Okay, this is where the story gets interesting. But I realize that I've neglected a few salient points that I probably should have found a way to work in earlier:
- We'd been virtually incommunicado for months, but one of the few letters that found us was from Glark, sent many weeks earlier, merely stating that he'd been offered a job in LA and was planning to move there at some undetermined point in time.
- You need to understand that Glark is like the stinky little brother we never had. Until we started our little odyssey, we were accustomed to the pleasure of his company almost every single day. To say that we were experiencing Glark separation anxiety -- and that we were especially saddened that we knew not when we'd see him again -- is an understatement.
- As a statement of our platonic life partnership, Glark had designed a limited edition (limited to three, to be precise) t-shirt that prominently featured a proto-emoticon he'd labelled a "glark".
- Rusty had trashed most of his civvies while treeplanting, but had diligently preserved his Glark t-shirt. It being the only presentable item in his wardrobe, he was wearing it for our road trip.
- Rusty had bleached his dark hair platinum blond. (All the cool kids were doing it.) His own mother wouldn't have recognized him.
Rusty gets out of the car on the Trans-Canada Highway -- a highway that is 7,821 kilometres (that's 4,860 miles) from end to end -- wearing his Glark shirt. Minutes later, he hears his name being yelled. Then again.
You guessed it! It was Glark, who was driving to his new job! You're so smart.
Thinking about the chain of events that led to this serendipitous event is mind-boggling. What if we hadn't seen Independence Day and hosed ourselves out of renting a hotel room? What if there hadn't been road construction? What if we hadn't slept in our car, causing Rusty to need to stretch his aching limbs? What if Glark hadn't designed those shirts? What if Rusty hadn't been wearing his?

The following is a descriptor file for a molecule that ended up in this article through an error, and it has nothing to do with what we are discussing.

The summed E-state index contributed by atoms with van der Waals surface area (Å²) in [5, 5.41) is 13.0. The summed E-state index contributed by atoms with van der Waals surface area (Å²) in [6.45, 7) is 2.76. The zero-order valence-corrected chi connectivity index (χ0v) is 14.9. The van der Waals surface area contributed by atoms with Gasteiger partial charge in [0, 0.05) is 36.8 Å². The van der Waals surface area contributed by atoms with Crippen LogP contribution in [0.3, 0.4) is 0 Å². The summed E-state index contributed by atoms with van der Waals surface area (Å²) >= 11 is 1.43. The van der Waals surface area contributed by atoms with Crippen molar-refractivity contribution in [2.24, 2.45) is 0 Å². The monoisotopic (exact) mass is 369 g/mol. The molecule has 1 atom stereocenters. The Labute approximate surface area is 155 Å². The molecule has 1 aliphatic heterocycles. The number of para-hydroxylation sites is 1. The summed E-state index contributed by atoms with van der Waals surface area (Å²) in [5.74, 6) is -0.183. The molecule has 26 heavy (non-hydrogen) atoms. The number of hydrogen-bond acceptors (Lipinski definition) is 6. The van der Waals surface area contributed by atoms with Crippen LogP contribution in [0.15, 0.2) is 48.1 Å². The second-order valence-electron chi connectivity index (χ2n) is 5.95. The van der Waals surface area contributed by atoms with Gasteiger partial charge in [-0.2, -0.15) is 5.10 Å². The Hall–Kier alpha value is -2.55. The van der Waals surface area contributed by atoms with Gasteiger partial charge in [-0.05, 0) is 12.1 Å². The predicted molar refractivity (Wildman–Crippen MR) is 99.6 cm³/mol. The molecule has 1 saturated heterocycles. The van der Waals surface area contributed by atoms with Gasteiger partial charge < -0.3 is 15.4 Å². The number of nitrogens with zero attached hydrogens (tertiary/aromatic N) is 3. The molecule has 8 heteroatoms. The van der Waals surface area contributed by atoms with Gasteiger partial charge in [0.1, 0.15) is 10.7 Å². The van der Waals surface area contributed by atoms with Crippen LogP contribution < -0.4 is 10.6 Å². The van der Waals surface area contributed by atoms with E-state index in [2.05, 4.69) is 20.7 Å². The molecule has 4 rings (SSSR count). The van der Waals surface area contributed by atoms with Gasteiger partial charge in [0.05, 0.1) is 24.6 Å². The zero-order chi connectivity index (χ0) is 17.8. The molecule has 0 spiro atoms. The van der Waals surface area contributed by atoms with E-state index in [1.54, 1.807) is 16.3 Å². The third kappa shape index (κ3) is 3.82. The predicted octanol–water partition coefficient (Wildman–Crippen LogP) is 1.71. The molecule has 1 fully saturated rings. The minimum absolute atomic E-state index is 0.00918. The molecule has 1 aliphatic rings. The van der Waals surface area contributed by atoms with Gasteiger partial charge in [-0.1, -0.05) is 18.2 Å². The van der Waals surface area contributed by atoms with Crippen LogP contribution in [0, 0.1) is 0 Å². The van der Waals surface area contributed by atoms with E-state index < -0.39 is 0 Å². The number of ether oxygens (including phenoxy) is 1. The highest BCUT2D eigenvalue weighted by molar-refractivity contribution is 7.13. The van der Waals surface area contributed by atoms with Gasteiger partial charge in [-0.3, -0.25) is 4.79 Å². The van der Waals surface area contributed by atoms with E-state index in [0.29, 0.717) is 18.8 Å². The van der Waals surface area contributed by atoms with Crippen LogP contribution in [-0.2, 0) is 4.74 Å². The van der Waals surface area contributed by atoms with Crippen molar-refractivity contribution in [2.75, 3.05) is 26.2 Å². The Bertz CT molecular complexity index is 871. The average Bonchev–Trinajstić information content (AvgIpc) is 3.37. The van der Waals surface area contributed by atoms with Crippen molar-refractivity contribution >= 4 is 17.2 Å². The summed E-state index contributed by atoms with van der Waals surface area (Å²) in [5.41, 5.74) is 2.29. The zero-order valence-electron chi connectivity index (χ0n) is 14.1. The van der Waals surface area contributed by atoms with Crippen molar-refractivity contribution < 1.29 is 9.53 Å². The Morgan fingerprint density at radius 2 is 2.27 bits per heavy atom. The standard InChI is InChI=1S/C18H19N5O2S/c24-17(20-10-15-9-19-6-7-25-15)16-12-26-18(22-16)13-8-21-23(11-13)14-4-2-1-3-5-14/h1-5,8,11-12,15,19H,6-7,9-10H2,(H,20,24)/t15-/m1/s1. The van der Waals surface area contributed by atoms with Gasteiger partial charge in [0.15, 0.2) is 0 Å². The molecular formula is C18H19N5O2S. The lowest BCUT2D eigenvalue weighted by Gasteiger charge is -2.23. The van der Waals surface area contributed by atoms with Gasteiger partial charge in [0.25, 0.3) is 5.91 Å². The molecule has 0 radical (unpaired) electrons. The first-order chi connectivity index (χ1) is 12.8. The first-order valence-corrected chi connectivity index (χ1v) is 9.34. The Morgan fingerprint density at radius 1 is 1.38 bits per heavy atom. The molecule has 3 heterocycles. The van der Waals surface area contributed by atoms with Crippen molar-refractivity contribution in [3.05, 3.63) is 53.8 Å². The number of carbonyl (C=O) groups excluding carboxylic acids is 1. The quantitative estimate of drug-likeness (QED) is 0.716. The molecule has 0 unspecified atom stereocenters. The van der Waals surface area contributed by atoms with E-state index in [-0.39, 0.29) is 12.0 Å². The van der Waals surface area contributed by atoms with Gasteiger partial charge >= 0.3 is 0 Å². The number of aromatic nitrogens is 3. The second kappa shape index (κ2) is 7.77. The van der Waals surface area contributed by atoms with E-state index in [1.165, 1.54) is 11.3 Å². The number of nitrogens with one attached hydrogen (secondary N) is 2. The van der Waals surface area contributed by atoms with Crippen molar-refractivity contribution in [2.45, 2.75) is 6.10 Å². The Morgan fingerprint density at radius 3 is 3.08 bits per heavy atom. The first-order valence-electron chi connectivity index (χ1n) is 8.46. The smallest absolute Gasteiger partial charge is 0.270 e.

Is your mind boggled? Is your flabber gasted? Are you whelmed, perhaps overly?
At any rate, we hugged or something, then convoyed together to Vancouver, with a stopover in Kamloops or Kelowna. I always get those two mixed up. Maybe it was Vernon. Regardless, we got lots of quality Glark time -- with the added bonus of Papa Glark time; he was accompanying Glark on this trip and he is a lovely man -- so we were satiated with sufficient Glarkness to tide us over till our paths crossed again.
And that's how we all knew we were destined to be Best Friends 4ever!
Glark recently unearthed this Polaroid (remember Polaroids? They were the '90s equivalent of digital cameras for the I-want-it-NOW generation) he snapped of me and Rusty moments after we discovered each other on the Trans-Can. I have no idea why we're posing like that, other than to speculate that maybe it was subconsciously because Papa Glark used to be a cop.
Good god. We look so young. And HOT. Is it immodest to say this about your decade-younger self? I mean, yes, we were also filthy. Granted. And sunburned. And I bet we were feculent with road-sweat stank. Still, I wish we could jump into a time-travel machine and go back and have an orgy with ourselves. Is that wrong?
So top that story. I double-dog dare you.